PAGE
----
Cécile Kyenge

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Cécile Kashetu Kyenge
Kashetu kyeng cecile.jpg
Kyenge in 2013
Minister of Integration
In office
28 April 2013 – 22 February 2014
President Giorgio Napolitano
Prime Minister Enrico Letta
Preceded by Andrea Riccardi
Succeeded by Ministry abolished
Member of the Chamber of Deputies
In office
26 February 2013 – 18 February 2014
Constituency Emilia-Romagna
Personal details
Born (1964-08-28) 28 August 1964 (age 49)
Kambove, Congo
Political party Democratic Party
Spouse(s) Domenico Grispino (1994-present)
Children Giulia
Maisha
Alma mater Università Cattolica del Sacro Cuore
Profession Ophthalmologist
Religion Roman Catholicism

Cécile Kashetu Kyenge (IPA: [seˈsil ˈkjɛŋɡe]; born Kashetu Kyenge on 28 August 1964 in Kambove, Democratic Republic of the Congo) is a Congolese-Italian politician and ophthalmologist. She was the Minister for Integration in the former Italian government.

After moving to Italy in 1983, she became a qualified ophthalmologist in Modena, Emilia-Romagna. She has founded an intercultural Association (DAWA) to promote mutual awareness, integration and cooperation between Italy and Africa, particularly in her country of birth, the Democratic Republic of Congo. She is also the spokesperson of the association "March First", which works to promote the rights of migrants in Italy.

In February 2013 she was elected member of the Chamber of Deputies for the Democratic Party in Emilia-Romagna. Two months later she was appointed Minister for Integration in the grand coalition government formed by Enrico Letta, becoming Italy's first black cabinet minister.[1] She supports the introduction of a Jus soli law to grant citizenship to children of immigrants born on Italian soil.

Biography[edit]

Kyenge was born in Kambove (Haut-Katanga District) in the Democratic Republic of Congo on 28 August 1964. She arrived in Italy with a student visa in 1983.[2] She has been married since 1994 with an Italian engineer, Domenico Grisino, and has two daughters named Giulia and Maisha.[3] She lives in Castelfranco Emilia.[4] She has a degree in medicine and surgery from the Università Cattolica del Sacro Cuore in Rome.[5][not in citation given] She is a specialist in ophthalmology at the University of Modena and Reggio Emilia.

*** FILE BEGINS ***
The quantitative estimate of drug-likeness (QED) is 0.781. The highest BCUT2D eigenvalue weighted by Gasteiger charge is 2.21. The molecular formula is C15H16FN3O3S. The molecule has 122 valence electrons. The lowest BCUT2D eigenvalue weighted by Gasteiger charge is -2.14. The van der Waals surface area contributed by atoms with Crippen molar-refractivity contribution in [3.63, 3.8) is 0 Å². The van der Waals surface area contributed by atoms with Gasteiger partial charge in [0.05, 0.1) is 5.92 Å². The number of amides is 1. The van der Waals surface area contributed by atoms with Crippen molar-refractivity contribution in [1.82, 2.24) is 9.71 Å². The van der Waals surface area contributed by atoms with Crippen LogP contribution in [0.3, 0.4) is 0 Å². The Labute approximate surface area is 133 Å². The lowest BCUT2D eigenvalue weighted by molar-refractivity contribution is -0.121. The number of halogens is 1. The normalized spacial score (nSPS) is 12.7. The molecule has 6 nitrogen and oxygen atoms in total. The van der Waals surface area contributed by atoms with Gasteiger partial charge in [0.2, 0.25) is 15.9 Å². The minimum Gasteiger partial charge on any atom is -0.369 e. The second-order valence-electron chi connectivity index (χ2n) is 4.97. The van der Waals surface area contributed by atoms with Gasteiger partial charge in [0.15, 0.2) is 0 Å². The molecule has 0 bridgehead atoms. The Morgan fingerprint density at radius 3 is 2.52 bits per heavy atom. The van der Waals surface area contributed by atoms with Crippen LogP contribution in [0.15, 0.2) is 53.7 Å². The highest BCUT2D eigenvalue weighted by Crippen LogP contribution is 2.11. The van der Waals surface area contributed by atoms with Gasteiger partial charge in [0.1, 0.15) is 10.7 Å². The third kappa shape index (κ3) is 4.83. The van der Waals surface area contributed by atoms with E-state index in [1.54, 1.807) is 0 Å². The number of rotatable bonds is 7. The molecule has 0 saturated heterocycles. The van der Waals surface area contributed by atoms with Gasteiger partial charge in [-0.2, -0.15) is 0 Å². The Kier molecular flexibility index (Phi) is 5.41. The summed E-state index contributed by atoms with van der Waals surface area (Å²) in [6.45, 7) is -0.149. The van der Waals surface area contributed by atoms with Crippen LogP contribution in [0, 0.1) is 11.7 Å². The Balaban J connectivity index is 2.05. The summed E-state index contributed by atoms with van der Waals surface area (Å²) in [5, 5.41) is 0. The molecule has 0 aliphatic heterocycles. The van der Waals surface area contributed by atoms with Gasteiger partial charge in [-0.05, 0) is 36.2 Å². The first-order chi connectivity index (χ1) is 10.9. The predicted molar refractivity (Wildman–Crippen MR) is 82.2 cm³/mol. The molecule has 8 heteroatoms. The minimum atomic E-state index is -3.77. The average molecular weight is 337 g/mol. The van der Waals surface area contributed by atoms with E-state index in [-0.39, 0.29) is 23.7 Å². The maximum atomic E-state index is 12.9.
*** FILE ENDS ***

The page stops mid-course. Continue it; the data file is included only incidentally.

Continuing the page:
In 2002 she founded the Association for Intercultural DAWA ("dawa" is a Kiswahili word meaning "medicine"), with the aim of promoting mutual understanding of different cultures and develop processes of awareness, integration and cooperation between Italy and Africa, particularly in the Democratic Republic of Congo where Kyenge focuses mostly her efforts. Since September 2010 she has been the national spokesperson of the Italian association "March First" that works to promote the rights of migrants. She collaborates with various organizations and associations in national campaigns on the rights of citizenship. She collaborates with many Italian magazines, including Combonifem and Corriere Immigrazione, an online newspaper and a weekly journal on the culture of Italy of the present and future.

Political activity[edit]

In 2004 she was elected in a district of the town of Modena for the Democrats of the Left and later became the provincial head of the Forum of International Cooperation and Immigration.

On 7 June 2009 she was elected provincial councilor in Modena for the Democratic Party (PD) and joined the committee Welfare and social policies. She is also responsible for immigration policies in Emilia-Romagna for the Democratic Party.

On 25 February 2013 she was elected member of the Chamber of Deputies for the PD in Emilia-Romagna.
Immediately after her election to the Italian Parliament, with the support of other signatories (Pier Luigi Bersani, Khalid Chaouki and Roberto Speranza), she began to promote a plan for a law granting citizenship to children of immigrants born on Italian soil (a so-called Ius soli law).

In April 2013 she was appointed Minister for Integration in the grand coalition government formed by Enrico Letta, becoming Italy's first black cabinet minister.[1] Her ministerial nomination was repudiated in some circles on cultural and/or racial grounds, being met by racist insults from individual politicians belonging to the Northern League such as Roberto Calderoli, VP of the Italian Senate, who called her an orangutan,[6] in addition to racist campaigns orchestrated by the New Force party and other far-right groups.[7][8][9] Her treatment as Italy's first black minister has been described by The Economist as "shameful" with "limited condemnation".[10]

References[edit]

External links[edit]